Infoscience

Journal article

Serum Albumin Targeted, pH-Dependent Magnetic Resonance Relaxation Agents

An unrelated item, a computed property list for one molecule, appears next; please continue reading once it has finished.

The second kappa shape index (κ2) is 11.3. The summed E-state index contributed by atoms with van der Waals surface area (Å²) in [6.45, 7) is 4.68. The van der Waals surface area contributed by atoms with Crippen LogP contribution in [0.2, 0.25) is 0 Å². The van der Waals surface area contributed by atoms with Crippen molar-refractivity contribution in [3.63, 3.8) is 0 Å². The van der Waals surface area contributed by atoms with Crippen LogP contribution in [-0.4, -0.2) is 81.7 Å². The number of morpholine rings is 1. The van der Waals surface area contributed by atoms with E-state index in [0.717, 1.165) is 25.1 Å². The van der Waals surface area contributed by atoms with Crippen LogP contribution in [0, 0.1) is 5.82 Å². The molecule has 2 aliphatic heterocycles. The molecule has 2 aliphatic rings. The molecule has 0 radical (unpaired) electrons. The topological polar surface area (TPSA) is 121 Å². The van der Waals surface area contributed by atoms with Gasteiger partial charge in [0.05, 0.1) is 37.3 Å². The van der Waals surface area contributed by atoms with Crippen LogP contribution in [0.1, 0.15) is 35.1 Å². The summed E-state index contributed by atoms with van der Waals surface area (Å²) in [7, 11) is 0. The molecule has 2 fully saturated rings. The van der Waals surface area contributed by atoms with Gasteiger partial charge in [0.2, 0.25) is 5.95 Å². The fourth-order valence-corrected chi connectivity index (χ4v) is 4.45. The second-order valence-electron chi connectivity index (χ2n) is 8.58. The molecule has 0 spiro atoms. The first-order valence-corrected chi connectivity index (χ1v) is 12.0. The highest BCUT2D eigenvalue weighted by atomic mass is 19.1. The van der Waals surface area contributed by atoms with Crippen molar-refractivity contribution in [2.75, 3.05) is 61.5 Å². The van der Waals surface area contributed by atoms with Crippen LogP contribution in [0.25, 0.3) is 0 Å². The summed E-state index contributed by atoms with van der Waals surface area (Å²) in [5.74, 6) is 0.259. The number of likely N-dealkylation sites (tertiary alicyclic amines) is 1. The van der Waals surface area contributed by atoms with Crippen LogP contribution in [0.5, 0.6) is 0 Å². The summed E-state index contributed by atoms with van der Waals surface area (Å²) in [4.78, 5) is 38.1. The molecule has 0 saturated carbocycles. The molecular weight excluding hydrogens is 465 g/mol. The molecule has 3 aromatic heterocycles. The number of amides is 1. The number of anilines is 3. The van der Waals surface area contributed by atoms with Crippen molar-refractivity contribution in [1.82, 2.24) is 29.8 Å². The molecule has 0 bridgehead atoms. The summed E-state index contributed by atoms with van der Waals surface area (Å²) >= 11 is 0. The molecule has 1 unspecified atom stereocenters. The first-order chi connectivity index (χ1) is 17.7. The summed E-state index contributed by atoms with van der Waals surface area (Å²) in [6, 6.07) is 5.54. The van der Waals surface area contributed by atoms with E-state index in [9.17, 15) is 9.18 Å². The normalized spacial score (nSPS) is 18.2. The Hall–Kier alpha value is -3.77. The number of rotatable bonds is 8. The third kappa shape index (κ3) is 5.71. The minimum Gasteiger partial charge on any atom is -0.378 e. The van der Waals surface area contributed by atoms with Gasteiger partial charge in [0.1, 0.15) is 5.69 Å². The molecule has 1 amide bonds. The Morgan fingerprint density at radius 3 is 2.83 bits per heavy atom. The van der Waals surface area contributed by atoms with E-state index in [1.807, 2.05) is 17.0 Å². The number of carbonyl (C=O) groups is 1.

The objective of this work was the synthesis of serum albumin targeted, GdIII-based magnetic resonance imaging (MRI) contrast agents exhibiting a strong pH-dependent relaxivity. Two new complexes (Gd-glu and Gd-bbu) were synthesized based on the DO3A macrocycle modified with three carboxyalkyl substituents a to the three ring nitrogen atoms, and a biphenylsulfonamide arm. The sulfonamide nitrogen coordinates the Gd in a pH-dependent fashion, resulting in a decrease in the hydration state, q, as pH is increased and a resultant decrease in relaxivity (r1). In the absence of human serum albumin (HSA), r1 increases from 2.0 to 6.0 mM-1?s-1 for Gd-glu and from 2.4 to 9.0 mM-1?s-1 for Gd-bbu from pH 5 to 8.5 at 37?degrees C, 0.47 T, respectively. These complexes (0.2 mM) are bound (>98.9?%) to HSA (0.69 mM) over the pH range 58.5. Binding to albumin increases the rotational correlation time and results in higher relaxivity. The r1 increased 120?% (pH 5) and 550?% (pH 8.5) for Gd-glu and 42?% (pH 5) and 260?% (pH 8.5) for Gd-bbu. The increases in r1 at pH 5 were unexpectedly low for a putative slow tumbling q=2 complex. The Gd-bbu system was investigated further. At pH 5, it binds in a stepwise fashion to HSA with dissociation constants Kd1=0.65, Kd2=18, Kd3=1360 mu M. The relaxivity at each binding site was constant. Luminescence lifetime titration experiments with the EuIII analogue revealed that the inner-sphere water ligands are displaced when the complex binds to HSA resulting in lower than expected r1 at pH 5. Variable pH and temperature nuclear magnetic relaxation dispersion (NMRD) studies showed that the increased r1 of the albumin-bound q=0 complexes is due to the presence of a nearby water molecule with a long residency time (12 ns). The distance between this water molecule and the Gd ion changes with pH resulting in albumin-bound pH-dependent relaxivity.

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